I mean, when you look at it from a distance, it is silly. I have all the music in the world under my fingertips. Name a song, and I can play it for you. So why care about this Top 2000, most of which I don’t even enjoy?

Tradition

Because it’s a tradition. We, Dutch people, don’t really care about festivities or traditions. Let us do our everyday things, and it’ll be fine. But somehow the Top 2000 connects us all.
The fun starts with voting for the list. You can choose up to thirty-five songs, and I always forget which songs I voted for the year before, so I have to start from scratch. I choose strategically and pick popular pop songs next to my more obscure bands. And, funnily enough, whenever Rammstein ends up in the list, their songs are almost always played during the night recordings. And no, I won’t stay up until 4 AM to listen to a song I can listen to regardless.

All Day Long

After December 25th, we watch the Top 2000 Cafe a lot, from when we wake up in the morning until we eat dinner. It’s amazing entertainment. You see people being uncomfortable about being on camera, bobbing their heads to the music. Some people dare to dance, which in itself is easy to make fun of. The DJ’s try to entertain and interact with the public in the cafe next to them or make another show. They will play a fake instrument or lip-sync the song. It’s a joy to watch, really.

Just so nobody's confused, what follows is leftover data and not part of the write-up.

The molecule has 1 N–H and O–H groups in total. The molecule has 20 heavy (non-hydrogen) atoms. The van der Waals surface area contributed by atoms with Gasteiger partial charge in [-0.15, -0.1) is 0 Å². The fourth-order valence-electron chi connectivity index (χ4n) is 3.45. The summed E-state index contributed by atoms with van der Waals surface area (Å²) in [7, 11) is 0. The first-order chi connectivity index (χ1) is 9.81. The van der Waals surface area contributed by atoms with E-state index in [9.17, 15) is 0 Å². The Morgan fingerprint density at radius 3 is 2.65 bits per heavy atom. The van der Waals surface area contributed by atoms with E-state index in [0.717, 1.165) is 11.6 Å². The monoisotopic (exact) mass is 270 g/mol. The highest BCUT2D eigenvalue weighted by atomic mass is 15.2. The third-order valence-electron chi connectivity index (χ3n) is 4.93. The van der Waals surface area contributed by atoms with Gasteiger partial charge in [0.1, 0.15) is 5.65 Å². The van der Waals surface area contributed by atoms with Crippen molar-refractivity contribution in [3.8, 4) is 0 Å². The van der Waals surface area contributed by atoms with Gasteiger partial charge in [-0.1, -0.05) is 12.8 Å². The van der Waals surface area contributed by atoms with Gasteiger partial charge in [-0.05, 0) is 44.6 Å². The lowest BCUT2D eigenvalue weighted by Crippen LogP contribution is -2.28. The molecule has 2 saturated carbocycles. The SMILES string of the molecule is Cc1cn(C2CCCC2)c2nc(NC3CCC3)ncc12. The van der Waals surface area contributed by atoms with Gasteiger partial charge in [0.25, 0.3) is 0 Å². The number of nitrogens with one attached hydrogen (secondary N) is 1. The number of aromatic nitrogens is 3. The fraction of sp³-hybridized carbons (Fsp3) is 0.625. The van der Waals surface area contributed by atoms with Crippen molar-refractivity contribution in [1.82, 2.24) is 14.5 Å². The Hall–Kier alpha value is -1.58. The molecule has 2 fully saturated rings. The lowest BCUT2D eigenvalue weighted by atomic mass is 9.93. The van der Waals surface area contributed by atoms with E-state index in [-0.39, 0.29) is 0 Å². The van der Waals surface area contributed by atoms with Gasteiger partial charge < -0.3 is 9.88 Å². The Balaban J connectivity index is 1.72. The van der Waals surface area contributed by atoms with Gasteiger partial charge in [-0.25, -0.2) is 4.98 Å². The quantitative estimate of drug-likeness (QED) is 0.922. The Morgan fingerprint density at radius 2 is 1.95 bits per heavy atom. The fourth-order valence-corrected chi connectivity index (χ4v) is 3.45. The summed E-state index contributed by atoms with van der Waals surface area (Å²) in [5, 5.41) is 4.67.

And yes, in all honesty, I would love to visit the Top 2000 cafe myself and be just as uncomfortable there as the people around me. But since my husband and his sister hate that kind of thing, I don’t think it’s ever going to happen.

Not only can you visit the cafe, but you can also send messages which will be shown on screen. These too are a great source of entertainment. Many people do their marriage proposal via these messages. Last year I also sent a couple of messages through the app. I guess it’s part of the belonging to the experience.

Distraction and Connection

So okay, let’s go back to last weekend. Why did this feeling of listening to the Top 2000 have such an impact on me? Because it’s a reminder of an emotional time. Holidays are hard for me, having no family of my own to celebrate them with. I’m together with my husband and his family, so I’m not alone, but that’s still different. I love the Top 2000 for the joy that it brings. I love the distraction, making fun of the people in the cafe, figuring out their family relationships. The annoyed father when the daughter’s boyfriend dances too closely with his girlfriend. Seeing the people who have clearly been dragged here by the person who now dances way too wildly for anyone’s comfort. To the annoying DJ’s who lip-sync to each and every song, even while it’s way inappropriate.